California utility ‘temporarily controls’ leaking gas flow

A gas company sign marks a fence near the site of the Aliso Canyon storage field where gas has been leaking in Porter Ranch, California, on January 21, 2016. REUTERS / Lucy Nicholson

(Reuters) – Southern California Gas Co said on Thursday it has temporarily controlled the flow of natural gas spewing from a ruptured underground pipeline that forced the relocation of thousands of residents of a Los Angeles neighborhood.

The company, a unit of Sempra Energy, said in a statement that while this was a “positive development,” more work needed to be done before the leak would be permanently sealed. It said cement needs to be injected from a relief well into the leaking well, which is slated to occur in the coming days.

Following that, state regulators would have to verify that the leak has been sealed before it will be declared over, the company said. That process is expected to take several more days.

“We have temporarily controlled the natural gas flow from the leaking well and begun the process of sealing the well and permanently stopping the leak,” Jimmie Cho, SoCalGas senior vice president of gas operations and system integrity, said in a statement.

The leak stems from an underground pipeline rupture at the company’s 3,600-acre Aliso Canyon natural gas storage field. The leak, detected on Oct. 23, is believed to have been caused by a broken injection-well pipe several hundred feet beneath the surface of the field.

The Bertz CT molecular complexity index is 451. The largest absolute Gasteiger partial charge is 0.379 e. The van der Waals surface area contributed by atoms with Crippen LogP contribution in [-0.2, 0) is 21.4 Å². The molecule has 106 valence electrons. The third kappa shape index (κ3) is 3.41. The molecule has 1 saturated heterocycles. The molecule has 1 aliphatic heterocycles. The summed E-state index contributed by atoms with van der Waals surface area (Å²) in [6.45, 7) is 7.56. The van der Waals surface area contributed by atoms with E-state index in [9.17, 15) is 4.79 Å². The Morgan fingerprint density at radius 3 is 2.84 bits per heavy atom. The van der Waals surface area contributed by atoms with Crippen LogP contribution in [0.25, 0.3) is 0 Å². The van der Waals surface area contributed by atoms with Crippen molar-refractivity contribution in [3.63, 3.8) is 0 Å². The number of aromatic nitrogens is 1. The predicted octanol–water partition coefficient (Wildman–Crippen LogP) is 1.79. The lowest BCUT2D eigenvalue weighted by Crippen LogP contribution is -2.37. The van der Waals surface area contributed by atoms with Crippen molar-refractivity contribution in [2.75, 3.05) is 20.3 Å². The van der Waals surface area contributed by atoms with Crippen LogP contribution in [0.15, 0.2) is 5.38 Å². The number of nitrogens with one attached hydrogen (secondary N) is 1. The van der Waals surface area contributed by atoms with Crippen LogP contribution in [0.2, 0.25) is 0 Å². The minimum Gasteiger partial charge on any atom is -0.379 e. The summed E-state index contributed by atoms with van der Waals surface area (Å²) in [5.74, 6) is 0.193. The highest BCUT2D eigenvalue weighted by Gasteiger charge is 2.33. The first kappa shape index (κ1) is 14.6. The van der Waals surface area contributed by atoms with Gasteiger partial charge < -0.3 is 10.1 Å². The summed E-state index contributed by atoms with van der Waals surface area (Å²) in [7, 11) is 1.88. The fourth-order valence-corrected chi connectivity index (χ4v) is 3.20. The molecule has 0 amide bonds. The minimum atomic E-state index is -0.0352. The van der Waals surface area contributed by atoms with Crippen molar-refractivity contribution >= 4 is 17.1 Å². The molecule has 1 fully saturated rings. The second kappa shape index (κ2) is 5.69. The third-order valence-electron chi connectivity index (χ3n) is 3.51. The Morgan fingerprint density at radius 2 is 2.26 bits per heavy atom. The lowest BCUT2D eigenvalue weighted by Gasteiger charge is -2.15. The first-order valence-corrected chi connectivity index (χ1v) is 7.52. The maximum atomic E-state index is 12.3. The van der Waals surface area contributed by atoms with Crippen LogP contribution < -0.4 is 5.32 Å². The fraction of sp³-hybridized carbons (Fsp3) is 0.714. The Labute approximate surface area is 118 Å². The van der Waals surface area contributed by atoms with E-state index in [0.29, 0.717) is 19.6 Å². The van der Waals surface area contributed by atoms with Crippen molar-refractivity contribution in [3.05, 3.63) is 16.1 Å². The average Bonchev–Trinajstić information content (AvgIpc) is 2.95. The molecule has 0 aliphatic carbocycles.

The largest such leak ever in California, at its height it accounted for a fourth of all methane emissions statewide.

Thousands of residents of the Porter Ranch community near the field were forced to relocate because of the leak. SoCalGas said it would wind down its relocation program for displaced residents once the California Division of Oil, Gas and Geothermal Resources confirms the leak has been sealed.

More than 20 lawsuits against SoCalGas have been filed by residents over the leak, along with civil claims by Los Angeles city and county, the state of California and air quality regulators. County prosecutors have also filed criminal charges.

A week ago, the first wrongful death claim over the methane leak was filed, saying the conditions hastened the demise of an elderly woman already suffering from lung cancer.

(Reporting by Curtis Skinner in San Francisco; Editing by Leslie Adler and Cynthia Osterman)

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